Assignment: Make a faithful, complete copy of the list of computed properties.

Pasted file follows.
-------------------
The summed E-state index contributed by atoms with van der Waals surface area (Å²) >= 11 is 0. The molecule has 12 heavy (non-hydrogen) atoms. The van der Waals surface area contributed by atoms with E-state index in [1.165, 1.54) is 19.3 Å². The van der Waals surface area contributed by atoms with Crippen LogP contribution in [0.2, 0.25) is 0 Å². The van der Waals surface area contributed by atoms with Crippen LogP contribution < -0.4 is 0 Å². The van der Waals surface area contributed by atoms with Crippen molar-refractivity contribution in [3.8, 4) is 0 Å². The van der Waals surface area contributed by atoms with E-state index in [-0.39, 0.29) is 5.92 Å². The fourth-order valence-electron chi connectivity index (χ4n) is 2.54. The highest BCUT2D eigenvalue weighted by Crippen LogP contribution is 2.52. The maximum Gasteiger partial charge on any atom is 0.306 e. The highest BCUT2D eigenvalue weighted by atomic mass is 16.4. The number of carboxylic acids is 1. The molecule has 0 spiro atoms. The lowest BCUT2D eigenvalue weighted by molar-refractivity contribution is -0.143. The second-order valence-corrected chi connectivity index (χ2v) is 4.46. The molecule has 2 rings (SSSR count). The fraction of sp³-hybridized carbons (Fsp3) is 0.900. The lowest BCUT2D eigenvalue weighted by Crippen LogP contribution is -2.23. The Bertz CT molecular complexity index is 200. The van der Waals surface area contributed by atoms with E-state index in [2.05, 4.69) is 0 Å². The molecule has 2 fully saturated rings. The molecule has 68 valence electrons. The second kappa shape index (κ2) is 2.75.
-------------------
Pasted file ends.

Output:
The summed E-state index contributed by atoms with van der Waals surface area (Å²) >= 11 is 0. The molecule has 12 heavy (non-hydrogen) atoms. The van der Waals surface area contributed by atoms with E-state index in [1.165, 1.54) is 19.3 Å². The van der Waals surface area contributed by atoms with Crippen LogP contribution in [0.2, 0.25) is 0 Å². The van der Waals surface area contributed by atoms with Crippen LogP contribution < -0.4 is 0 Å². The van der Waals surface area contributed by atoms with Crippen molar-refractivity contribution in [3.8, 4) is 0 Å². The van der Waals surface area contributed by atoms with E-state index in [-0.39, 0.29) is 5.92 Å². The fourth-order valence-electron chi connectivity index (χ4n) is 2.54. The highest BCUT2D eigenvalue weighted by Crippen LogP contribution is 2.52. The maximum Gasteiger partial charge on any atom is 0.306 e. The highest BCUT2D eigenvalue weighted by atomic mass is 16.4. The number of carboxylic acids is 1. The molecule has 0 spiro atoms. The lowest BCUT2D eigenvalue weighted by molar-refractivity contribution is -0.143. The second-order valence-corrected chi connectivity index (χ2v) is 4.46. The molecule has 2 rings (SSSR count). The fraction of sp³-hybridized carbons (Fsp3) is 0.900. The lowest BCUT2D eigenvalue weighted by Crippen LogP contribution is -2.23. The Bertz CT molecular complexity index is 200. The van der Waals surface area contributed by atoms with E-state index in [2.05, 4.69) is 0 Å². The molecule has 2 fully saturated rings. The molecule has 68 valence electrons. The second kappa shape index (κ2) is 2.75.